WedWoPro #3 – In the snow !

Every Wednesday, I give a chance to my child to explore a word problem a way that makes sense to her. And every Wednesday, I share the word problem, and my experience with you, so you can do the same ! Click here if you want to start from the beginning ! Hope you join us !

Here comes WedWoPro #3. I think one of the goals I have in mind with this WedWoPro journey is to help my child build up confidence in solving word problems. Showing her how to identify the data she needs, how to not feel overwhelmed or stopped by a single word she may not know, a peaceful journey little step by little step, week after week. I sure hope our journey can help you too.


WedWoPro #3 – In the snow!

Little Green loved snow. The last time it snowed, he ran outside and joined some of his friends.

They decided to work in teams to build several snowmen. Each team had the same number of friends.

  • There were  6 friends, and they split into 2 teams.
  • There were 12 friends and they split into 3 teams.
  • There were 6 girls and 9 boys, and they split into 5 teams.

How many friends were in each team ?

Team Green, Little Green’s team, used little rocks to make buttons, eyes, etc.

  • Each friend puts 2 rocks on the snowman.
  • Each friend puts 5 rocks on the snowman.
  • Each friend puts 4 brown rocks and 3 white rocks on the snowman.

How many little rocks did Team Green put on the snowman all together ?

Team Green also used ribbons to make the snowman look fancier.

  • Team Green used 3 yards of blue ribbon and 2 yards of red ribbon.
  • Team Green had 5 yards of blue ribbon. They used some and had 2 yards left.  
  • Team Green had 2 yards of red ribbon. They used some and had 1/2 of a yard left.

How many yards of ribbon did Team Green use ?

Later at night, Little Green had beautiful dreams: he was riding on a unicorn in a snowy forest.

Here is the .pdf if you want to print it out (WedWoPro3).

  • Level green: 3 friends in each team, Team Green used 6 rocks, and 5 yards of ribbon.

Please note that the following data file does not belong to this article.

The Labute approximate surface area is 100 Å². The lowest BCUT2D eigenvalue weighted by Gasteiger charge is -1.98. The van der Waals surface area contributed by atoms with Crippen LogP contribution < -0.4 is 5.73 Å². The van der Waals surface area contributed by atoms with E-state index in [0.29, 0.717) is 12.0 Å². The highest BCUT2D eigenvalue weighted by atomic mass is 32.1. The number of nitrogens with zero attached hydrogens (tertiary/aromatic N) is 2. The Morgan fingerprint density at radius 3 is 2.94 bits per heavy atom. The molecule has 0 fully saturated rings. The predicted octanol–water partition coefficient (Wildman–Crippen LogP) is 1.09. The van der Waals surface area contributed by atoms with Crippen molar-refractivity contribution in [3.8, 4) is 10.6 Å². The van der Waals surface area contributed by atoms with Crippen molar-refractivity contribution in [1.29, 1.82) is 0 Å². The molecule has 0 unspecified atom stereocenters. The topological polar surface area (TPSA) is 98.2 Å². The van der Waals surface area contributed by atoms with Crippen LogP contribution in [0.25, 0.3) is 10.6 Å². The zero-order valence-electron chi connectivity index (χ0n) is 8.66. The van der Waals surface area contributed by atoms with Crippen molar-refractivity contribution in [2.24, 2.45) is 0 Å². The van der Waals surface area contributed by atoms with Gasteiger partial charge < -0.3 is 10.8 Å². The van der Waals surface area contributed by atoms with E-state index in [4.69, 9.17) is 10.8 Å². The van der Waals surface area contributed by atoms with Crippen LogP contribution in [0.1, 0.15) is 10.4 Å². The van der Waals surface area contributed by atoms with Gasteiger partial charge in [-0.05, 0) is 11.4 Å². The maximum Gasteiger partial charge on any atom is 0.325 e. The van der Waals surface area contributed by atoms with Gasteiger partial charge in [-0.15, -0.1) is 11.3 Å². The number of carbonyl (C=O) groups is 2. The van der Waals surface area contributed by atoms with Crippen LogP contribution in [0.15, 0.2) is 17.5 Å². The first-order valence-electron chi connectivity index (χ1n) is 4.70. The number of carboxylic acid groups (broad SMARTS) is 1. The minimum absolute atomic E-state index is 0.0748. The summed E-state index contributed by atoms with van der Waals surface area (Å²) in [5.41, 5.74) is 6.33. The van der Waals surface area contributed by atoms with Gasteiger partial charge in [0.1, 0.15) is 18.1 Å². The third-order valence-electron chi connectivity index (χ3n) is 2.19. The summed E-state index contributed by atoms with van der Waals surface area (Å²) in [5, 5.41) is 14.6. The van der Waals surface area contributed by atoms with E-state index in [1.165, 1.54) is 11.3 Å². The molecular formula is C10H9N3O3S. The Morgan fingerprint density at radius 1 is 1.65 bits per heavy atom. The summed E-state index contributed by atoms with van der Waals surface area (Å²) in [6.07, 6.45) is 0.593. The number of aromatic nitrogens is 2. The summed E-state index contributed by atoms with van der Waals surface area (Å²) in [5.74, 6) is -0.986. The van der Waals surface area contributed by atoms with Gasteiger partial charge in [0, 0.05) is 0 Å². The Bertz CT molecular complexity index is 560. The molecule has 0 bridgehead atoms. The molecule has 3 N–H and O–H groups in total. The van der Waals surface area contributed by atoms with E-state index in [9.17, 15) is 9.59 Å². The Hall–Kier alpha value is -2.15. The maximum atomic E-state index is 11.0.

• Level orange: 4 friends in each team, Team Green used 20 rocks, and 3 yards of ribbon.
  • Level red: 3 friends in each team, Team Green used 21 rocks, and 1 and 1/2 yard of ribbon.

As mentioned last week, I am not writing the equations, as I do not want to make them expected. Symbols will come in time, our journeys at home are focused on making sense of mathematical relationships.

Invite your child to solve the problem in a meaningful way to him/her (Carpenter et al, 2014). He/she can use manipulatives or drawing a picture to represent the problem, and explain out loud his/her reasoning. Depending on your child’s skills, he/she can also write an equation, explaining how each part relates to the problem.

Sharing my experience:

Last week, I wrote the post after my child explored the Level Green. The following day, however, she surprised me by trying the Level Orange on her own. And the day after, the Level Red. That’s when I noticed how much the progression from Level Green to Level Red could, on a long run, help her build up confidence in solving these kind of problems. That’s what may do from now on:

  1. One day, we explore Level Green –  and when I say we, it is her doing the work, and me listening to here reasoning, with a “tell me about what you are doing” here and there –
    • Because Rosie is not concerned about the set of numbers, she can be focused on the problem as such, and understanding the questions.
    • We discuss words she may not understand, and if it matters or not. For instance, knowing the definition of “fancier” does not impact how to solve the problem. It is important for kids to realize they do not have  to give up at the first word they may not be familiar with !
    • We also discuss what is relevant to the problem, and what is not. The fact that Little Green had beautiful dreams at the end of the story has no connection with the problem. Same with the size of the rocks: little or big, it does not matter !
    • And of course, I let her solve the problem as she feels like it, through modeling or drawing. She may add an equation when an addition or subtraction is involved. Mostly, we stay focused on explaining how she solved the problem. And it is not that easy. For instance this week, she figured out quite quickly that Team Green put 6 rocks on the snowman, but it took her a while to clearly express that an important data, i.e. there were 3 friends in Team Green, came from the first step of the problem.
  2. Another day, we explore Level Orange. Because she is not overwhelmed with the text anymore, she can get focused on a more difficult set of numbers, using the strategy she explored with level Green.
  3. Finally, we explore, if she wants, Level Red, building up from the 2 previous levels.

Depending on the level of your child, and his/her confidence in solving multi-step problems, you may want to try to do the same. At least for now, as we begin this new journey. Or just have him/her pick the level he/she feels comfortable with, the goal is sure not to overwhelmed your child with too much math. It should be a joyful moment! As I said, our journey will move little step by little step. It is not a race !

Until next time !


  • Carpenter, T., Fennema, E., Franke, M., Levi, L. and Empson S. (2014). Children’s Mathematics, Second Edition: Cognitively Guided Instruction. Portsmouth, NH: Heinemann. ISBN-13:978-0325052878.

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